Sweeping gun legislation approved by Maine lawmakers after mass shooting

AUGUSTA, Maine — The Maine Legislature passed sweeping gun safety legislation including background checks on private gun sales, waiting periods for gun purchases and criminalizing gun sales to banned people before suspending it Thursday morning, nearly six months after the deadliest mass shooting in state history.

Democratic Gov. Janet Mills and the Democratic-led Legislature pushed for a number of gun and mental health proposals after the shooting that killed 18 people and injured another 13, despite the state’s strong hunting tradition and the support for gun owners.

“Maine has taken important steps forward in preventing gun violence and protecting lives in Maine,” said Nacole Palmer, executive director of the Maine Gun Safety Coalition, who praised lawmakers for listening to their constituents.

The governor’s bill, which passed early Thursday, would strengthen the state’s yellow flag law, strengthen background checks for private gun sales and make it a crime to recklessly sell a gun to someone who is prohibited from having guns . The bill also funds violence prevention initiatives and opens a mental health crisis shelter in Lewiston.

The Maine Senate also narrowly gave final approval Wednesday to a 72-hour waiting period for gun purchases and a ban on bump stocks that can turn a weapon into a machine gun.

However, a proposal to establish a ‘red flag’ law was not acted upon. The bill, sponsored by House Speaker Rachel Talbot Ross, would have allowed family members to petition a judge to take guns away from someone in a mental health crisis. The state’s current “yellow flag” law differs by putting police in charge of the process, which critics say is too complicated.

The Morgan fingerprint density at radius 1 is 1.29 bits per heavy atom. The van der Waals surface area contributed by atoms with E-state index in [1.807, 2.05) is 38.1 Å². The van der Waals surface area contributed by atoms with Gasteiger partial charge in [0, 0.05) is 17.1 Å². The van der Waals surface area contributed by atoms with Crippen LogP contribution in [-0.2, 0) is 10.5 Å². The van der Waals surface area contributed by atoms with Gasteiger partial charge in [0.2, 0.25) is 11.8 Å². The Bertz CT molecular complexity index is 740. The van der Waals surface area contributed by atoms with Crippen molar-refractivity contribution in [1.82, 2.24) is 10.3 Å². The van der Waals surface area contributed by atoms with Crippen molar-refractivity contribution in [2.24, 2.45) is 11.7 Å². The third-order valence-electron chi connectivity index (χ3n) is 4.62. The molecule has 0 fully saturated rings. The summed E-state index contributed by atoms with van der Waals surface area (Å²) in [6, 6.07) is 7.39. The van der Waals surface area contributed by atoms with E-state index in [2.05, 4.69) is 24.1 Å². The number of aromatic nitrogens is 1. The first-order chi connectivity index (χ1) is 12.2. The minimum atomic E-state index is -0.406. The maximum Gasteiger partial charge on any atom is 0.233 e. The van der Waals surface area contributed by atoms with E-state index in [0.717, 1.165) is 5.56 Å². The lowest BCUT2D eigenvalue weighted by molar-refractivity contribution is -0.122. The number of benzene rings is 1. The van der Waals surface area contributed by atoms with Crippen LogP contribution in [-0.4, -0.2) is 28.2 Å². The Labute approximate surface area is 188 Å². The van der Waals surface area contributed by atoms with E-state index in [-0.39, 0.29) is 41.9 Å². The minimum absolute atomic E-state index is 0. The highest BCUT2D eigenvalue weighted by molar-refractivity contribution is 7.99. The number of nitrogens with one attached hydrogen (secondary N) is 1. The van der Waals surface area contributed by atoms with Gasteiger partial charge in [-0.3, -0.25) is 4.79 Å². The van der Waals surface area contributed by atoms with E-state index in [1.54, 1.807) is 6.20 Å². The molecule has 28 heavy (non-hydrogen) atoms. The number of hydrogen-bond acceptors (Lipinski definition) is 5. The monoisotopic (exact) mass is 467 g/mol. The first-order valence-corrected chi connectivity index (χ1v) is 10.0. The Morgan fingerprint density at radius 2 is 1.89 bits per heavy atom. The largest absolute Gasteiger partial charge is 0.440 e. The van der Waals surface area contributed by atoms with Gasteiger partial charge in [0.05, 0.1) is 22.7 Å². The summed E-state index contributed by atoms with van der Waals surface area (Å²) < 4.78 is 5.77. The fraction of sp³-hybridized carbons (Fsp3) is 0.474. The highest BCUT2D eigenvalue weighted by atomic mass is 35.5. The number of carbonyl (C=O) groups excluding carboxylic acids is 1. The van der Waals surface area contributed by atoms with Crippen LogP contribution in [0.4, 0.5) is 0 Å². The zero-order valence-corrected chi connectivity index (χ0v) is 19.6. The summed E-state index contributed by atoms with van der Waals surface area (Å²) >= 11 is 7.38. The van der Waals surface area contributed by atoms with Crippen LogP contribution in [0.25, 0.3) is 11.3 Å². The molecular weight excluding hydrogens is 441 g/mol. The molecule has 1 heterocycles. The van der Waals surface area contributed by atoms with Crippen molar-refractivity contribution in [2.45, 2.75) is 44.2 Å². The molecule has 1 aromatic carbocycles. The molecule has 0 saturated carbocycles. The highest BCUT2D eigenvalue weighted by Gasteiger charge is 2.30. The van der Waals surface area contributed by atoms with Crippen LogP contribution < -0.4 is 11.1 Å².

Lawmakers pushed through the night and into the morning as they neared their adjournment date, which was Wednesday. But it didn’t come without some eleventh-hour drama. Lawmakers had to approve a contentious supplemental budget before casting their final votes and did not wrap up the session until after dawn.

The Oct. 25 shooting by an Army reservist in Lewiston, Maine’s second-largest city, served as a tragic backdrop to the legislative session.

Police were alerted by family members that the shooter was becoming delusional and had access to weapons. Last summer, he was hospitalized for two weeks while training with his unit. And his best friend, a fellow reservist, warned that the man was “going to commit a mass shooting.” The gunman committed suicide after the attack.

Republicans accused Democrats of using the tragedy to play on people’s emotions and pass controversial bills.

“My big concern here is that we are making progress on gun legislation, which has always been on the agenda. Now we are using the tragedy in Lewiston to push this, when there is nothing new here,” said Republican Senator Lisa Keim. “It’s the same old ideas that have been rejected year after year. Using tragedy to advance legislation is wrong.”

But Democrats said voters were pleading with them to do something to prevent future attacks. They said it would be an abdication of responsibility to ignore their pleas.

“For the sake of the communities, individuals and families now suffering immeasurable pain, for the sake of our state, doing nothing is not an option,” the governor said in late January as she laid out her proposals in her State of the State address. Those present responded with a standing ovation.